The Web became the gateway to componentised content, where HAT (Help Authoring Tool) software let content developers, specifically technical communicators, create content in stand-alone modules (topics), smaller components (references) and even smaller components (variables), and then deliver the content into either online help systems as a series of topics, or aggregate the topics into larger units, usually some sort of manual.
Anyone who understood how a HAT worked soon realised that the software could be used to speed up the creation of any genre of content that traditionally got managed in cumbersome ways. Proposals, reports, resumes – anything that has standard boilerplate combined with changeable chunks of content, and the need to change little bits of content, like changing a company name in each proposal.
Yet, this incredibly powerful tool for all sorts of business content never took off outside of online help. Why? You guessed it, the name “Help Authoring Tool” sealed the fate of this software. The lack of imagination or understanding of software buyers about the potential of the tool solidified the perceptions of its limitations by what it was called. I say this with a bit of smugness, as a recent search on “Proposal Management Tools” turned up a system with functionality and an interface that looks exceedingly similar to a HAT.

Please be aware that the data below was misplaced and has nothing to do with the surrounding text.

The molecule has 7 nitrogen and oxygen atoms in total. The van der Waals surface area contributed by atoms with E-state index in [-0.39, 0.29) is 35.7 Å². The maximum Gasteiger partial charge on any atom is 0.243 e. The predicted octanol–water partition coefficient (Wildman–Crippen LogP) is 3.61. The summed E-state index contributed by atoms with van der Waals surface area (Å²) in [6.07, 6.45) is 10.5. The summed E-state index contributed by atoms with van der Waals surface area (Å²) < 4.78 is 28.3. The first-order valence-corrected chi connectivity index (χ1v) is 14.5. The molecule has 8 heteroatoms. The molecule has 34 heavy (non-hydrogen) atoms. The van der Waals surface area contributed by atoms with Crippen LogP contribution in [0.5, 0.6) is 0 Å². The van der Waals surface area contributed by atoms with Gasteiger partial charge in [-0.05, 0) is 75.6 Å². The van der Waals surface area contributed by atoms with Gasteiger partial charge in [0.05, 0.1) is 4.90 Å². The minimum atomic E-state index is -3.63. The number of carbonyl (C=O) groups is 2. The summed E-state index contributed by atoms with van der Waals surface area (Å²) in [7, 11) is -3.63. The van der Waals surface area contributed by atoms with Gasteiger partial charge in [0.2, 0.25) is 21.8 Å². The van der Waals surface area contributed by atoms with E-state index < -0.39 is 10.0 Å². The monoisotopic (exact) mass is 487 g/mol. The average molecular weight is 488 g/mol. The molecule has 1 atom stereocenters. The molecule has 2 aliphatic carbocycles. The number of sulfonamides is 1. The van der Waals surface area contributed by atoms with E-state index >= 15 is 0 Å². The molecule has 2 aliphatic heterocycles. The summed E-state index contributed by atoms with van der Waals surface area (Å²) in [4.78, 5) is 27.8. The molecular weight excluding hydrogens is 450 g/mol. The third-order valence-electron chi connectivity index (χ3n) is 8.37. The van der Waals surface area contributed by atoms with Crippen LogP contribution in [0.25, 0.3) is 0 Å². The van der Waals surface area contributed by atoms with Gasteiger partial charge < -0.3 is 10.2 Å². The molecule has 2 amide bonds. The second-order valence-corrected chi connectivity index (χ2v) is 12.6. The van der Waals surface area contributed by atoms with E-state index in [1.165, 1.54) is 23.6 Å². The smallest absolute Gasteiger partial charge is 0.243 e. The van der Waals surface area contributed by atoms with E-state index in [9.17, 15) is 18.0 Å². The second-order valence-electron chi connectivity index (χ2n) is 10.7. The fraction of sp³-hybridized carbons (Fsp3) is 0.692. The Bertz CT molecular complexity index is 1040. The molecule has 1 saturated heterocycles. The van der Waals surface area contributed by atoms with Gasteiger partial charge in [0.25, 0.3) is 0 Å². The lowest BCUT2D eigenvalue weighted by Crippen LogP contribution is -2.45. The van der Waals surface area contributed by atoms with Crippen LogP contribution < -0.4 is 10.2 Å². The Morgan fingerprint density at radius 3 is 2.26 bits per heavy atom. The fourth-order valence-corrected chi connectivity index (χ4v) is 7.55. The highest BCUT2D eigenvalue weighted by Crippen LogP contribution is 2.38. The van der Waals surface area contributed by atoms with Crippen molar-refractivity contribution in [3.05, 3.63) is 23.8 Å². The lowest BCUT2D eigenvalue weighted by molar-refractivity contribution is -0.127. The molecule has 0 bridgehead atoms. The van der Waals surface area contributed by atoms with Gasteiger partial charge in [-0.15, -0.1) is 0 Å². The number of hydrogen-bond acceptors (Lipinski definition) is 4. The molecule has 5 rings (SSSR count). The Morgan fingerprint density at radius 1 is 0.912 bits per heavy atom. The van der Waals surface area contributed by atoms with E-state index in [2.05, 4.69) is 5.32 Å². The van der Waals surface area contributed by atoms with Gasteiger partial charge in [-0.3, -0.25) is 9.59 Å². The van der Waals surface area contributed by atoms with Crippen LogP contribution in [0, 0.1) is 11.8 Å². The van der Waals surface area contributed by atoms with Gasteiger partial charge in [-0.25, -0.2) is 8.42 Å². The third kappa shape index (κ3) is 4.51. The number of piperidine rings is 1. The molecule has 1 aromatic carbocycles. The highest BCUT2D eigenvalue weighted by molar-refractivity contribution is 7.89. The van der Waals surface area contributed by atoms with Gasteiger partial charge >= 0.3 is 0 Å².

The difference between a CMS and a CCMS
Now that a lot of product content is produced in components, the situation becomes even more confusing. The term, CMS, though firmly embedded in the lexicon of content technology, actually does not manage content – at least, not the way that content developers need to be able to manipulate text during the writing process.
I say text because we wouldn’t expect photographers or videographers to manage their content in a CMS; we know that they need software that allows them to do functions that are outside of the capability of the CMS, and then put the publication-ready work into a special CMS, a DAM (Digital Asset Management) system.
What seems to escape CMS vendors is that content developers creating text-based content need special functions, too. That’s why they tend to work outside of the CMS, and reserve the “S that doesn’t M the C” for copy-and-pasting publication-ready content.
Then, a game-changing application came along that really, truly let content developers manage content. Not just manage content, but manage it in highly sophisticated ways. The learning curve was steep, but once content developers learned how to use the software, they realised how accurately, easily, and efficiently they could manage content. Feedback such as “I could never go back to working in Word” and “our team of two is doing the work of six, with time left over” was quite common.